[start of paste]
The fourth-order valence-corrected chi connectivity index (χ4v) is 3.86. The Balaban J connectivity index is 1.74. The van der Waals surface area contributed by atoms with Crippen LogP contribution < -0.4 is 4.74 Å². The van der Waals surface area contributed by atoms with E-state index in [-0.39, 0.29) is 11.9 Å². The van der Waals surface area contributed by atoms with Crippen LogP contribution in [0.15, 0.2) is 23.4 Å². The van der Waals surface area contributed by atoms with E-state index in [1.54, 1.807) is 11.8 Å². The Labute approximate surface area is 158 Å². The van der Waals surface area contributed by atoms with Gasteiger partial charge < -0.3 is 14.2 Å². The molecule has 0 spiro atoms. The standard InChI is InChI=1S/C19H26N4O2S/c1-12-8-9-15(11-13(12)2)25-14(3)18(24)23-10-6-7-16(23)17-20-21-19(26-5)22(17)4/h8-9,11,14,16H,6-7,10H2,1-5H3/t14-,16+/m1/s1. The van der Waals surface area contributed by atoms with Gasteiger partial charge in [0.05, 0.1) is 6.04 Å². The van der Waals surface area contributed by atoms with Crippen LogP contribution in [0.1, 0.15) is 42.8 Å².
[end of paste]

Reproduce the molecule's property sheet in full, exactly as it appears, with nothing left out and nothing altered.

The fourth-order valence-corrected chi connectivity index (χ4v) is 3.86. The Balaban J connectivity index is 1.74. The van der Waals surface area contributed by atoms with Crippen LogP contribution < -0.4 is 4.74 Å². The van der Waals surface area contributed by atoms with E-state index in [-0.39, 0.29) is 11.9 Å². The van der Waals surface area contributed by atoms with Crippen LogP contribution in [0.15, 0.2) is 23.4 Å². The van der Waals surface area contributed by atoms with E-state index in [1.54, 1.807) is 11.8 Å². The Labute approximate surface area is 158 Å². The van der Waals surface area contributed by atoms with Gasteiger partial charge < -0.3 is 14.2 Å². The molecule has 0 spiro atoms. The standard InChI is InChI=1S/C19H26N4O2S/c1-12-8-9-15(11-13(12)2)25-14(3)18(24)23-10-6-7-16(23)17-20-21-19(26-5)22(17)4/h8-9,11,14,16H,6-7,10H2,1-5H3/t14-,16+/m1/s1. The van der Waals surface area contributed by atoms with Gasteiger partial charge in [0.05, 0.1) is 6.04 Å². The van der Waals surface area contributed by atoms with Crippen LogP contribution in [0.1, 0.15) is 42.8 Å².